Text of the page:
HHG – This is prolly the least important category. This is usually the stuff you wont need for a while. Doubles of things, the less important toys, seasonal decorations that wont come around until long after even the slowest stuff shows up. I can’t think of much in this batch that I missed. One thing you should think about when deciding what can go slower would be clothing. What is the temperature like where you’re moving? What will it be like in a month or 2 after you get there (depending on when you send out your HHG shipment). For us, all but a couple pairs of shoes were in the slow stuff along with all of my dresses and shorts. It’s much warmer in Alabama than Korea. Not a total deal breaker if you’ve been seeing my Thrifty Thursday posts but it would have been nice if I would have put more thought into how many winter clothes I’d need here vs warmer weather clothes.
Dealing with pack outs –
-Like I said before…PURGE. Get rid of all things you don’t want or need. Clean out all junk drawers.
-If you have more than one packout (UAB, HHG, storage…) take one pack out at a time. Pull out everything you are sending one day and keep it to one or two rooms. Your house will be crazy cluttered for a few days before they pack it but it will be much easier to have the movers come in and you can just tell them everything in this room goes.
-CLEAN everything! Seriously, when things went into storage I must have been a hot mess and just didn’t care how it went…I’ll deal in 2 years, remember? Geeze. Dust everything, clean all mirrors/glass, wipe everything down. I obviously did none of that when my stuff got packed up. Just one more thing to have to do now. And gross!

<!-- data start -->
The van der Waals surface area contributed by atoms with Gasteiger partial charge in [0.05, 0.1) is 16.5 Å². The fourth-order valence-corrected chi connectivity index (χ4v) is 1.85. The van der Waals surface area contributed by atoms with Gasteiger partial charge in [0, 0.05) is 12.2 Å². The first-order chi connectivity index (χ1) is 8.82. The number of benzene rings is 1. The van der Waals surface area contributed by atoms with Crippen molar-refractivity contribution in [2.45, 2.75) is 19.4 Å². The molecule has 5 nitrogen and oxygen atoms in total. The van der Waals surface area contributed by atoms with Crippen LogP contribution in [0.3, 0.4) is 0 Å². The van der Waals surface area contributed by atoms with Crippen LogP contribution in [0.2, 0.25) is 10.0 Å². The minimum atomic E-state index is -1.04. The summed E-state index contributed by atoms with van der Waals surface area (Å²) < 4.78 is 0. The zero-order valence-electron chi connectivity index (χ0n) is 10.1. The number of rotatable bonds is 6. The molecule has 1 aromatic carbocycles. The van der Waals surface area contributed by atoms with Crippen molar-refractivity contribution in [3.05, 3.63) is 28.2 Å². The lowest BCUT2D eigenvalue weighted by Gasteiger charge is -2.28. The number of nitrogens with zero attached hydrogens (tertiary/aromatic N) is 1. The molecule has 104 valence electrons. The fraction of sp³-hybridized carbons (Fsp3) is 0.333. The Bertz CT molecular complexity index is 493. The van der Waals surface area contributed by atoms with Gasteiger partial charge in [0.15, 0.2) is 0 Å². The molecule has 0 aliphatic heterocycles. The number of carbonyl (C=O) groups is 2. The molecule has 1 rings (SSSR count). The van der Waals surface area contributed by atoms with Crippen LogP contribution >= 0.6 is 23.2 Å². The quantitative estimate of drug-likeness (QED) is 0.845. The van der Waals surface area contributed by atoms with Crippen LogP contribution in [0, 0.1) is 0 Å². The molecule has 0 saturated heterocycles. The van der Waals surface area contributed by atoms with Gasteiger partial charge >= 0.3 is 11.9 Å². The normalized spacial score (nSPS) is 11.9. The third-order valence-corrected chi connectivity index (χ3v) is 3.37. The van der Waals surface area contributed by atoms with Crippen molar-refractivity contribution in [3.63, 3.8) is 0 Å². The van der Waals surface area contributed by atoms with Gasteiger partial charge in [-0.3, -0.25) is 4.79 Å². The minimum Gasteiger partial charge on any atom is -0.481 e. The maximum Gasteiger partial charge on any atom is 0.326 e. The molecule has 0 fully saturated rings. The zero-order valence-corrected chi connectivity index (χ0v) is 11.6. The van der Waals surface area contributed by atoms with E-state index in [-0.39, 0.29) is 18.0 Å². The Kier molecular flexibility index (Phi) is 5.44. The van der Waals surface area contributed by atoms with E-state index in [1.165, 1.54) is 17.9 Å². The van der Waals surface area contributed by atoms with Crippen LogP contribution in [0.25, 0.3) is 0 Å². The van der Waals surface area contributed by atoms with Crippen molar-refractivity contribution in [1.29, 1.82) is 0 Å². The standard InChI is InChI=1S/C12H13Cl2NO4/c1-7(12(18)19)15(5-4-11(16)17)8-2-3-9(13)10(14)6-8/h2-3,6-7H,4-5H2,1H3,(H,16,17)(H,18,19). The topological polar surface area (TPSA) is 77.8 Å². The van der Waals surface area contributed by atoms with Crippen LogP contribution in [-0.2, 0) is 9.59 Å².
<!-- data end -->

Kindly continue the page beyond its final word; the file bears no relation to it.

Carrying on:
Dealing with deliveries –
When having your things delivered there are a couple things you will need to be on top of.
– Inventory sheets: Have them all laid out ready to go. The company should be good about doing this for you. Hopefully you can read what they say because once things start coming in it can go pretty quick. They yell out a box number and you check or initial or cross out each one so you know it came in. Some numbers you can’t read so it’s good to match up descriptions on the box/paper. Also, sometimes things don’t come inside (our outdoor things and dog crates went straight to the carport. I did see them unload though and crossed them off before the guys had to figure out what numbers they were missing since they didn’t bring them inside.)
– Know where things are going: First things first. When the movers come in the will want a quick tour of where you are going to want things. Some things for me were easy like toys in the kids room, big furniture went where I wanted it…but there were a lot of boxes of just STUFF that I wasn’t sure where to put yet so they all went in a pile in the living room. If you know where you want things its easy to just read the number/description and quickly let them know where you want it.
– Be patient and friendly: These movers are hauling your stuff in for you and even unpacking if you want them to. You’re probably also not the only house they’re unloading that day. The whole process of moving is a stressy time so try to keep calm and be nice. Everyone will be happier that way!